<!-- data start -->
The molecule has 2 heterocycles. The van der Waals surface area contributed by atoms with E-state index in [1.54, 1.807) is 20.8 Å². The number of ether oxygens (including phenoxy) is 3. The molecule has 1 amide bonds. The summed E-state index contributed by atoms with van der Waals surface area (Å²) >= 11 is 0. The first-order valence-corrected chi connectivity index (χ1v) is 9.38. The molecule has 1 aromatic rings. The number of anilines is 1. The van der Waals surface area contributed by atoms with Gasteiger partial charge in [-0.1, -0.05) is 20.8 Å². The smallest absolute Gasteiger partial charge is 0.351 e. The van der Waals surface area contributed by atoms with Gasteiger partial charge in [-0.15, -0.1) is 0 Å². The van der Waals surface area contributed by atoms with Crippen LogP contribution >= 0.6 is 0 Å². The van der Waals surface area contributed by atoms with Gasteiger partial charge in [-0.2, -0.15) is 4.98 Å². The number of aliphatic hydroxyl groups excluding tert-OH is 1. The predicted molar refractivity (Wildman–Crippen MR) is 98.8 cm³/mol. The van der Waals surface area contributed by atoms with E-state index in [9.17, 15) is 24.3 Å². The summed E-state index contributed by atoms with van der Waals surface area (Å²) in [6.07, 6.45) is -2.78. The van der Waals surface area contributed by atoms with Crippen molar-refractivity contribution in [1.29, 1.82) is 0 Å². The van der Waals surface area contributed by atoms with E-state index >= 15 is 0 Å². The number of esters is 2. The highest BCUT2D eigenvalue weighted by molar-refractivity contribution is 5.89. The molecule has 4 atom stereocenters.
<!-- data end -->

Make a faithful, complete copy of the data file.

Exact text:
The molecule has 2 heterocycles. The van der Waals surface area contributed by atoms with E-state index in [1.54, 1.807) is 20.8 Å². The number of ether oxygens (including phenoxy) is 3. The molecule has 1 amide bonds. The summed E-state index contributed by atoms with van der Waals surface area (Å²) >= 11 is 0. The first-order valence-corrected chi connectivity index (χ1v) is 9.38. The molecule has 1 aromatic rings. The number of anilines is 1. The van der Waals surface area contributed by atoms with Gasteiger partial charge in [-0.1, -0.05) is 20.8 Å². The smallest absolute Gasteiger partial charge is 0.351 e. The van der Waals surface area contributed by atoms with Gasteiger partial charge in [-0.15, -0.1) is 0 Å². The van der Waals surface area contributed by atoms with Crippen LogP contribution >= 0.6 is 0 Å². The van der Waals surface area contributed by atoms with Gasteiger partial charge in [-0.2, -0.15) is 4.98 Å². The number of aliphatic hydroxyl groups excluding tert-OH is 1. The predicted molar refractivity (Wildman–Crippen MR) is 98.8 cm³/mol. The van der Waals surface area contributed by atoms with E-state index in [9.17, 15) is 24.3 Å². The summed E-state index contributed by atoms with van der Waals surface area (Å²) in [6.07, 6.45) is -2.78. The van der Waals surface area contributed by atoms with Crippen molar-refractivity contribution in [1.29, 1.82) is 0 Å². The van der Waals surface area contributed by atoms with E-state index >= 15 is 0 Å². The number of esters is 2. The highest BCUT2D eigenvalue weighted by molar-refractivity contribution is 5.89. The molecule has 4 atom stereocenters.